Use Science News for Kids as a great reading and reporting assignment. Weaker readers will need a reading buddy for some of the more challenging article. Classes in lower grades will want to read the articles together. A quick check on one article using Juicy Studio's Readability test (reviewed here) provided an approximate grade level of 6.5. Check articles before assigning to elementary students. Students can find an article of interest to read, summarize, and report to the class as part of a Science in My World unit or regular science current events activity. Have students create commercials about their topics. Video and share using a site such as SchoolTube reviewed here. Students can use these news articles to find additional relevant information on the internet. Students may find these topics to be great independent study topics. Teach reading comprehension using these factual articles on your interactive whiteboard, asking students to highlight key words and generate a "main idea" sentence using them. Articles offer ideal practice for informational reading questions on high-stakes reading tests.

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Online Classic Children's Books - Baldwin Online Children's Project

Grades
2 to 12
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This digital collection of over 500 classic children's books (and other literature) offers search by titles in alphabetical order and also by author. The list includes poetry, nature...more
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This digital collection of over 500 classic children's books (and other literature) offers search by titles in alphabetical order and also by author. The list includes poetry, nature stories, historical fiction, legends, fables, individual biographies, ethical faith stories, and more! Much of the collection offers full text. Click on the name of the author to learn more about him or her. Click on the name of the piece of literature to see a summary or read the full text!

tag(s): authors (120)

In the Classroom

If you are looking for favorite classic stories to use in your classroom, try this site. Project the text on your interactive whiteboard as examples for grammar exercises, such as highlighting adjectives or punctuating dialog. Practice "main idea" on your whiteboard using passages from a classic. Have students choose a book using this list. Instead of traditional book reports, have students create multimedia presentations. Have cooperative learning groups create podcasts using a site such as PodOmatic (reviewed here). Another idea: have students create online posters using a tool such as Padlet (reviewed here).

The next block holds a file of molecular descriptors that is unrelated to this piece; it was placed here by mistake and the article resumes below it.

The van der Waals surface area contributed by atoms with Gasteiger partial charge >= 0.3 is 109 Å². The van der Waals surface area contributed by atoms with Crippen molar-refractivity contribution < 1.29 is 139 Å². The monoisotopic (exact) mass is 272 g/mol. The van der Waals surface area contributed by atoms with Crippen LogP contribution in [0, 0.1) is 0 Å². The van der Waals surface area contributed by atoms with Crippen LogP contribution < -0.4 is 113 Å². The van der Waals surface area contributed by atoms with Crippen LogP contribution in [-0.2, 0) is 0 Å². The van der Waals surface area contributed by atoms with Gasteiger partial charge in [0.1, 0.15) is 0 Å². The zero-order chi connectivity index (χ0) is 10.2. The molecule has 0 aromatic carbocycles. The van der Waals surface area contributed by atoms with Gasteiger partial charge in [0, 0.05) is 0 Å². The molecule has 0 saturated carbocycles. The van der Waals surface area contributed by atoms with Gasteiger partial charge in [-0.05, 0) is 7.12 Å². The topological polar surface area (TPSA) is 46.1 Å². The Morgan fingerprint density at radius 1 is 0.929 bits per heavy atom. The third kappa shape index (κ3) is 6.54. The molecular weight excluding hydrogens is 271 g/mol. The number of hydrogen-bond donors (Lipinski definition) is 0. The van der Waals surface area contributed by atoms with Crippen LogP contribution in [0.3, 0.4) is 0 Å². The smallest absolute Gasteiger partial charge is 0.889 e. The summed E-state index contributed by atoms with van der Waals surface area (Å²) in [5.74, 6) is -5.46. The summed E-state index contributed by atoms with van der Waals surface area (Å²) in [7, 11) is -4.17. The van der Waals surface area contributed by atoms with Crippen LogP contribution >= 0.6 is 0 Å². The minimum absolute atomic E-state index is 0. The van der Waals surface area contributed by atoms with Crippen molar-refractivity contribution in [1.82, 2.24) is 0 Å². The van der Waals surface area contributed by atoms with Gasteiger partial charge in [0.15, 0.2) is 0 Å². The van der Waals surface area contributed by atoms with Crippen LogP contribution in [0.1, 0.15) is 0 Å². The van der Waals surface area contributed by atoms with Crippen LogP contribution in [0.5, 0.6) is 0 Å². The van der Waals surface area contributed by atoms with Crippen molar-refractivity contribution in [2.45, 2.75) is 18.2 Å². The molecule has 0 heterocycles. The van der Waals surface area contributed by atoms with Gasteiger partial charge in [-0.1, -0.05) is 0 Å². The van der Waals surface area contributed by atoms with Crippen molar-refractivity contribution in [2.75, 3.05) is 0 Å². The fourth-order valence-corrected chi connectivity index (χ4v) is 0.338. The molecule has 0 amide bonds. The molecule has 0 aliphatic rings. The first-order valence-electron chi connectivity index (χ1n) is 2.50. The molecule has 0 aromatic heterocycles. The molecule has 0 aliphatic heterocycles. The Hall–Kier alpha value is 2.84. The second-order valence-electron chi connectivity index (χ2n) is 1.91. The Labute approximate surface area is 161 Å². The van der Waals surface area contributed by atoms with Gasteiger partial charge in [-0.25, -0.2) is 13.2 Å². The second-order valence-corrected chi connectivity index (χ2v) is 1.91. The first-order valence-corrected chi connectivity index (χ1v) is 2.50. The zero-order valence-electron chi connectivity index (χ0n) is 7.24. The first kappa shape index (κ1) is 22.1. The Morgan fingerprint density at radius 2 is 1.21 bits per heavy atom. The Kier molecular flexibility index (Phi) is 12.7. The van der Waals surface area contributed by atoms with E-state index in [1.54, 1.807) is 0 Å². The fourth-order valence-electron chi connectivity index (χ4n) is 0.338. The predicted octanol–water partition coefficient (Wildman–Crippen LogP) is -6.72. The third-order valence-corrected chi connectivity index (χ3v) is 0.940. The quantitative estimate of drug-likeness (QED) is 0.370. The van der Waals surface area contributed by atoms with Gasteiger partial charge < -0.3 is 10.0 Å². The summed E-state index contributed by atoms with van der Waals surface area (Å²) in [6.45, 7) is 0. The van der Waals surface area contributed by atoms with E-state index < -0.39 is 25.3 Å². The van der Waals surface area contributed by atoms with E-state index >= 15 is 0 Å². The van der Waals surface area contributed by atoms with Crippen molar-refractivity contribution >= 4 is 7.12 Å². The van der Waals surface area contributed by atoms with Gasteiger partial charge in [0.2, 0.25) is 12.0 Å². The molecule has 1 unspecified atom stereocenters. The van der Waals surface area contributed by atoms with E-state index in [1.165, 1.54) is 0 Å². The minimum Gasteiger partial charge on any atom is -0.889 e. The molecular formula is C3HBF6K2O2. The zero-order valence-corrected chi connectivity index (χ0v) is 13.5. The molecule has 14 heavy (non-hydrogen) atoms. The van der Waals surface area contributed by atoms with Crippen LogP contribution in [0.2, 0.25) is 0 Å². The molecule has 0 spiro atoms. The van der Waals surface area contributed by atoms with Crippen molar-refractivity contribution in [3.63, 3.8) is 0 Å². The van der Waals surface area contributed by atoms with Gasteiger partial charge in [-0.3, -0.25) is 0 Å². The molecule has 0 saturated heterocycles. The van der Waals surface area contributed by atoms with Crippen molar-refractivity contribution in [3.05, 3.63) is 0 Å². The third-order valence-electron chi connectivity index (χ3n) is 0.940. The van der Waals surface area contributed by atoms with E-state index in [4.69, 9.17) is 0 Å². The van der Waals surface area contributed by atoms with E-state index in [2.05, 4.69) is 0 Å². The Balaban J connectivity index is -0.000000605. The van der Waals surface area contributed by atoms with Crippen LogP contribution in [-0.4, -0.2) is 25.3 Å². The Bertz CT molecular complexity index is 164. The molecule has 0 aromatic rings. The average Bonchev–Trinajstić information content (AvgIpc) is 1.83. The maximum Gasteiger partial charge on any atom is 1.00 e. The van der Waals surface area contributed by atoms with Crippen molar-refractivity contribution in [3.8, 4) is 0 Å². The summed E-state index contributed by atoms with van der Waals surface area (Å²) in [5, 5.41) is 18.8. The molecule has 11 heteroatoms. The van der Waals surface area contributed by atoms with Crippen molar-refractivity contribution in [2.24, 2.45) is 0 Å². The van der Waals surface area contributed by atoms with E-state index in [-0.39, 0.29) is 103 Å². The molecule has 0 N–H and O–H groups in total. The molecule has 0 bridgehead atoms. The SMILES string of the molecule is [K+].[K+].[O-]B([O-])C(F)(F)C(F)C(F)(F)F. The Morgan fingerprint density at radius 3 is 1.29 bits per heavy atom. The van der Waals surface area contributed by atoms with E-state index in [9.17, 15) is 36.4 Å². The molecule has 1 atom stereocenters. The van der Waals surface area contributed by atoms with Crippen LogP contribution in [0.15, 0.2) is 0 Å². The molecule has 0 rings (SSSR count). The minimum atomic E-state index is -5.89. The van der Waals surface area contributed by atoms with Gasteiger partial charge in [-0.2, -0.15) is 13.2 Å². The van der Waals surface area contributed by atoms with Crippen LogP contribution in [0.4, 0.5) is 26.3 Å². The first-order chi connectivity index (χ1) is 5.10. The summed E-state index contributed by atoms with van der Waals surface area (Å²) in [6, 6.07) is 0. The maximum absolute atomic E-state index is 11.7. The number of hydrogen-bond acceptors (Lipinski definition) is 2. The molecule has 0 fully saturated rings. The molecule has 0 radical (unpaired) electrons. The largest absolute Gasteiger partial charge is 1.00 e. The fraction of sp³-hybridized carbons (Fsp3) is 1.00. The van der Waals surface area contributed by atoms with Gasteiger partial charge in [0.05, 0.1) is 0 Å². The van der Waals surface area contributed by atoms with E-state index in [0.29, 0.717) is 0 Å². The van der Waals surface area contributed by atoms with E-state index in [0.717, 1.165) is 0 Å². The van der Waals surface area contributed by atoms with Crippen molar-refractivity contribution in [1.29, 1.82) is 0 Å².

Include this site on your website, wiki, blog, or newsletter that promotes summer reading. ESL and ELL students will appreciate having a ready source for extra reading.

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Find a Book - lexile.com

Grades
1 to 12
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This site allows teachers and students to go through four simple steps to find a book that has a lexile rating. The steps include entering a lexile range (if unknown: ...more
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This site allows teachers and students to go through four simple steps to find a book that has a lexile rating. The steps include entering a lexile range (if unknown: enter grade level and ease of reading), interests (similar to a keyword search), search of all items that come up, and list-making.

One disadvantage of the site is that you can only enter a keyword when you get to the third step. After a book list based on interests appears, then you can search by keyword to make the search zero in on specifics. When teachers or students select books for a reading list, they can then click to see the complete list of books they have selected. Clicking on a book title leads to another screen, but it does not contain a book summary; instead, it has a list of other keywords for the book along with other book data.

tag(s): book lists (126), independent reading (126)

In the Classroom

This site is great for teachers searching for books at specific lexile levels. Learning support and ESL/ELL teachers can find books to accompany units in content area classes but on the correct lexile level. Students can also use the site by entering their grade levels and what kind of readers they are. Use this site to differentiate the learning experience for all levels of students. Rather than having students complete traditional book reports, why not have them complete a multimedia project? Provide some choices such as a podcast, using PodoMatic (reviewed here), interactive venn diagram comparing characters (reviewed here), or online book using Bookemon (reviewed here).